"Poughkeepsie" is about a serial killer who videotaped his victims, as he was stalking them, capturing them, and torturing/killing them. The cops find the tapes (which number to at least 800) and sift through them looking for clues of the killer's identity. This concept seems really wrong to me, but that's where horror is going, and humans being human, we're drawn to that kind of stuff! I have not watched the film, but from what the videos I've seen... it's genuinely creepy.
If these kind of shockumentary films keep being made in 2010 that will be a sure sign that horror is evolving into something that is much more real and terrifying. Let's just hope people don't start copying what they see on the screen... even though that's been done before already, I'm sure.
Thanks for reading.
Thursday, November 26, 2009
The sub-genre of horror film known as the "creature feature" has had a good run in the history of film making. "Creature feature"s were really the first horror movies ("Them!", "The Creature from the Black Lagoon," and one could argue that the old Universal horror flicks such as "Wolfman" and "Frankenstein" could be categorized as "creature features").
When Hollywood decides to go back to the humble beginnings of horror, they usually choose to revive the "creature feature." Consequently, this means that audiences will have to sit through an hour and a half of giant mosquitoes sucking the life out of victims or a giant alligator eating hobos in the sewer. Hollywood loves "creature features" because it banks on the viewer's lust of blood and awkward-looking puppet trying to be a scary monster (I admit, I do enjoy these movies).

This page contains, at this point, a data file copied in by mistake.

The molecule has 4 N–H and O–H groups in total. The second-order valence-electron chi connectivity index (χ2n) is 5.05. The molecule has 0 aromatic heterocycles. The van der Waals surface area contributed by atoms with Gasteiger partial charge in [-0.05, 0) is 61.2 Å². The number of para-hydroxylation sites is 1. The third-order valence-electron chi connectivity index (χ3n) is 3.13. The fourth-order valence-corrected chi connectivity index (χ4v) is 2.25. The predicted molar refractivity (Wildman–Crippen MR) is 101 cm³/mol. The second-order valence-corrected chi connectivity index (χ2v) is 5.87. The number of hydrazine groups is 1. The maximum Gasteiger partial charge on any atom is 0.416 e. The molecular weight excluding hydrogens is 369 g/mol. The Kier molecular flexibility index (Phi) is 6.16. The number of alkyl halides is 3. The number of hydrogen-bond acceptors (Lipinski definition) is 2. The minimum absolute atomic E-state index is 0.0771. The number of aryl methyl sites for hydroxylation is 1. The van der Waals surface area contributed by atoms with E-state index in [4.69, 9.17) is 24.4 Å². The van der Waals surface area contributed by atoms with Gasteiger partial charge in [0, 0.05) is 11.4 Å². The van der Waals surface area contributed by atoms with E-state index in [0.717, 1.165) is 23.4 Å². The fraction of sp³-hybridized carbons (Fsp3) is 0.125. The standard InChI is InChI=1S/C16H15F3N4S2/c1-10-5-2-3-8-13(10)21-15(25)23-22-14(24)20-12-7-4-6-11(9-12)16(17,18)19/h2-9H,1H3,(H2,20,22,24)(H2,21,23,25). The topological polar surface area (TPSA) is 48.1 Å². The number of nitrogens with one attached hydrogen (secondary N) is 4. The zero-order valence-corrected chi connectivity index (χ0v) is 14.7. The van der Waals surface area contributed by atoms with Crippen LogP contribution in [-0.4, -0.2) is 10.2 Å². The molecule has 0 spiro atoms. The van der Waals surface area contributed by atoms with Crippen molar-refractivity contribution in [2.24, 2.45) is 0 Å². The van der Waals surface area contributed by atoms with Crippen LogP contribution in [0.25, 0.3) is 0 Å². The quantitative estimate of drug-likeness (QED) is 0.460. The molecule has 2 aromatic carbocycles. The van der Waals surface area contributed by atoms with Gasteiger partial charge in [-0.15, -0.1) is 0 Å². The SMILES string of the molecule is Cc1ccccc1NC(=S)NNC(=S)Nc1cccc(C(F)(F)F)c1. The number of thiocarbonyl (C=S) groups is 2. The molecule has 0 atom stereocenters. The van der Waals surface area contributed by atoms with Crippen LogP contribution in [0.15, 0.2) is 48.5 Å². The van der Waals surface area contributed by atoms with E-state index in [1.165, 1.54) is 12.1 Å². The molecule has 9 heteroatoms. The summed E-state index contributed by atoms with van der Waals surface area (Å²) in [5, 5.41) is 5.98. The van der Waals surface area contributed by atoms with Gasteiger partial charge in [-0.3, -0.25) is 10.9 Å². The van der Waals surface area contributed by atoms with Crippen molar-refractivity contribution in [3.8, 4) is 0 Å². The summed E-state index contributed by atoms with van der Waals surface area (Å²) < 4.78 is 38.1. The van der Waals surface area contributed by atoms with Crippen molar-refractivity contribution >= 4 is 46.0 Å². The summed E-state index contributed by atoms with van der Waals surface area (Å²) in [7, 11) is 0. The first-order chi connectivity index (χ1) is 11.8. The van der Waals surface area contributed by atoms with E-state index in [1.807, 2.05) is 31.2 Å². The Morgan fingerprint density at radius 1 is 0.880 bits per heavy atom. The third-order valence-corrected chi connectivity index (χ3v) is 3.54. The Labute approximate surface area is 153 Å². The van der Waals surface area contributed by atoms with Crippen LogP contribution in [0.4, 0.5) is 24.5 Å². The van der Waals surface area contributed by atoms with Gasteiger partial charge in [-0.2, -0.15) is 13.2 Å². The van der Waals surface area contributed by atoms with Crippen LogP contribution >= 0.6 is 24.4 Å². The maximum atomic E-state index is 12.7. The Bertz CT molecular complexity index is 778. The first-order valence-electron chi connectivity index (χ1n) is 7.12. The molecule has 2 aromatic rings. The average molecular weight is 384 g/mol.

Most "creature features" follow the same story line: There is a signal coming from outer space, a couple of people go around telling the authorities, but no one believes them, and then the creatures attack. It's either that or some random animal has been mutated by some ooze in the swamp. They don't veer too far from those lines.
You're probably wondering what my point is, well, shocktillyoudrop.com has mentioned that there is a remake of "Piranha" happening... yes... "Piranha" (in 3-D I might add). "PIRANHA"!!! IN 3-D!!! Are you kidding? You might as well make a movie called "Guppy" and have it eat peoples' faces off while it flops around gasping for air, at least it would be funny. Of course Hollywood's going to try to make "Piranha" a serious horror film, and that's just WRONG!